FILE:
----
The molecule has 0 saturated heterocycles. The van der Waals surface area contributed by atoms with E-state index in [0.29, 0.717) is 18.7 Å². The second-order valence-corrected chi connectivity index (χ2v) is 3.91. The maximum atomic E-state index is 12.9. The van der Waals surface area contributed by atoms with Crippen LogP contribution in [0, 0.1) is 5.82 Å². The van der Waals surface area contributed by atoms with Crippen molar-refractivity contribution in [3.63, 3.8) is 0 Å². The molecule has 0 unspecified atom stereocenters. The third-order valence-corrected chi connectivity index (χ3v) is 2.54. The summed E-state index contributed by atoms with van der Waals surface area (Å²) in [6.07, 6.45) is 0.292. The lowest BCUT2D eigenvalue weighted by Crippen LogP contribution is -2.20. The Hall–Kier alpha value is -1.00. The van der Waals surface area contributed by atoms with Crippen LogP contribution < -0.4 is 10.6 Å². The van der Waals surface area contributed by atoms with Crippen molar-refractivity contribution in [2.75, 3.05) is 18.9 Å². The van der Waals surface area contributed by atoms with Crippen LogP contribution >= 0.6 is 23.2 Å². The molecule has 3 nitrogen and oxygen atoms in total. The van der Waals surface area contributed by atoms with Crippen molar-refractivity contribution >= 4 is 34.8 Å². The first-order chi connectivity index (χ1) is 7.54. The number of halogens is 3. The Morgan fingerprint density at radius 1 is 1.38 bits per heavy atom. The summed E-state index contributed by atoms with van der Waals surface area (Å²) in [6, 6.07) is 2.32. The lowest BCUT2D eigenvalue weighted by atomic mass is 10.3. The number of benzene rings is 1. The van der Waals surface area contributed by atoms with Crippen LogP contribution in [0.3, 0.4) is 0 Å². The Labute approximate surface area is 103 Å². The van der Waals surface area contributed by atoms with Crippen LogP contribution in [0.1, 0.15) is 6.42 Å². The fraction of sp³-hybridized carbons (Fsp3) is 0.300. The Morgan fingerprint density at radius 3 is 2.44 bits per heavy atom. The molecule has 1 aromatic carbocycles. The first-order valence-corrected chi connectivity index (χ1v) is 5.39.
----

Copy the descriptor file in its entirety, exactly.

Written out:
The molecule has 0 saturated heterocycles. The van der Waals surface area contributed by atoms with E-state index in [0.29, 0.717) is 18.7 Å². The second-order valence-corrected chi connectivity index (χ2v) is 3.91. The maximum atomic E-state index is 12.9. The van der Waals surface area contributed by atoms with Crippen LogP contribution in [0, 0.1) is 5.82 Å². The van der Waals surface area contributed by atoms with Crippen molar-refractivity contribution in [3.63, 3.8) is 0 Å². The molecule has 0 unspecified atom stereocenters. The third-order valence-corrected chi connectivity index (χ3v) is 2.54. The summed E-state index contributed by atoms with van der Waals surface area (Å²) in [6.07, 6.45) is 0.292. The lowest BCUT2D eigenvalue weighted by Crippen LogP contribution is -2.20. The Hall–Kier alpha value is -1.00. The van der Waals surface area contributed by atoms with Crippen LogP contribution < -0.4 is 10.6 Å². The van der Waals surface area contributed by atoms with Crippen molar-refractivity contribution in [2.75, 3.05) is 18.9 Å². The van der Waals surface area contributed by atoms with Crippen LogP contribution >= 0.6 is 23.2 Å². The molecule has 3 nitrogen and oxygen atoms in total. The van der Waals surface area contributed by atoms with Crippen molar-refractivity contribution >= 4 is 34.8 Å². The first-order chi connectivity index (χ1) is 7.54. The number of halogens is 3. The Morgan fingerprint density at radius 1 is 1.38 bits per heavy atom. The summed E-state index contributed by atoms with van der Waals surface area (Å²) in [6, 6.07) is 2.32. The lowest BCUT2D eigenvalue weighted by atomic mass is 10.3. The number of benzene rings is 1. The van der Waals surface area contributed by atoms with Crippen LogP contribution in [0.3, 0.4) is 0 Å². The Labute approximate surface area is 103 Å². The van der Waals surface area contributed by atoms with Crippen LogP contribution in [0.1, 0.15) is 6.42 Å². The fraction of sp³-hybridized carbons (Fsp3) is 0.300. The Morgan fingerprint density at radius 3 is 2.44 bits per heavy atom. The molecule has 1 aromatic carbocycles. The first-order valence-corrected chi connectivity index (χ1v) is 5.39.